University of Hertfordshire

From the same journal

By the same authors

Documents

  • Seán McGarraghy
  • Gudrun Olafsdottir
  • Rossen Kazakov
  • Élise Huber
  • William Loveluck
  • Ingunn Y. Gudbrandsdottir
  • Lukáš Čechura
  • Gianandrea Esposito
  • Antonella Samoggia
  • Pierre-Marie Aubert
  • David Barling
  • Ivan Đurić
  • Tinoush J. Jaghdani
  • Maitri Thakur
  • Nína M. Saviolidis
  • Sigurdur G. Bogason
View graph of relations
Original languageEnglish
Article numbere280
Number of pages30
JournalAgriculture
Volume12
Issue2
Early online date16 Feb 2022
DOIs
Publication statusE-pub ahead of print - 16 Feb 2022

Abstract

System dynamics and agent-based simulation modelling approaches have a potential as tools to evaluate the impact of policy related decision making in food value chains. The context is that a food value chain involves flows of multiple products, financial flows and decision making among the food value chain players. Each decision may be viewed from the level of independent actors, each with their own motivations and agenda, but responding to externalities and to the behaviours of other actors. The focus is to show how simulation modelling can be applied to problems such as fairness and power asymmetries in European food value chains by evaluating the outcome of interventions in terms of relevant operational indicators of interorganisational fairness (e.g., profit distribution, market power, bargaining power). The main concepts of system dynamics and agent-based modelling are introduced and the applicability of a hybrid of these methods to food value chains is justified. This approach is outlined as a research agenda, and it is demonstrated how cognitive maps can help in the initial conceptual model building when implemented for specific food value chains studied in the EU Horizon 2020 VALUMICS project. The French wheat to bread chain has many characteristics of food value chains in general and is applied as an example to formulate a model that can be extended to capture the functioning of European FVCs. This work is to be further progressed in a subsequent stream of research for the other food value chain case studies with different governance modes and market organisation, in particular, farmed salmon to fillet, dairy cows to milk and raw tomato to processed tomato.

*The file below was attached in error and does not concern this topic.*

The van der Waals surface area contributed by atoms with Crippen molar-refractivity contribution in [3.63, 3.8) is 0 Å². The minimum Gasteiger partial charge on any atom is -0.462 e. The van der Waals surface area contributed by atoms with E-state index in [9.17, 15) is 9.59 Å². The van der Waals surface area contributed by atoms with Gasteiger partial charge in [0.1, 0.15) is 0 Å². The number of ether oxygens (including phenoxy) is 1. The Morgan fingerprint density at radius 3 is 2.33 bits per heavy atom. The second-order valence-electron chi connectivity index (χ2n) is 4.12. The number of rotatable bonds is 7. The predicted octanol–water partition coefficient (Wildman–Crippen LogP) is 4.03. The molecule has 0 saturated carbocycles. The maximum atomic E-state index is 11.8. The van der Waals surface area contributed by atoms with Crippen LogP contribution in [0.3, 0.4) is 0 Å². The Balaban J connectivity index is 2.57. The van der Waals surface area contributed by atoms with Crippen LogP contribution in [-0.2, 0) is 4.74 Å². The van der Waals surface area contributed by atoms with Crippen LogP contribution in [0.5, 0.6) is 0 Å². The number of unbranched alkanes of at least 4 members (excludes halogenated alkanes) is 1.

Notes

© 2022 by the authors. Licensee MDPI, Basel, Switzerland. This article is an open access article distributed under the terms and conditions of the Creative Commons Attribution (CC BY) license (https://creativecommons.org/licenses/by/4.0/)

ID: 26834643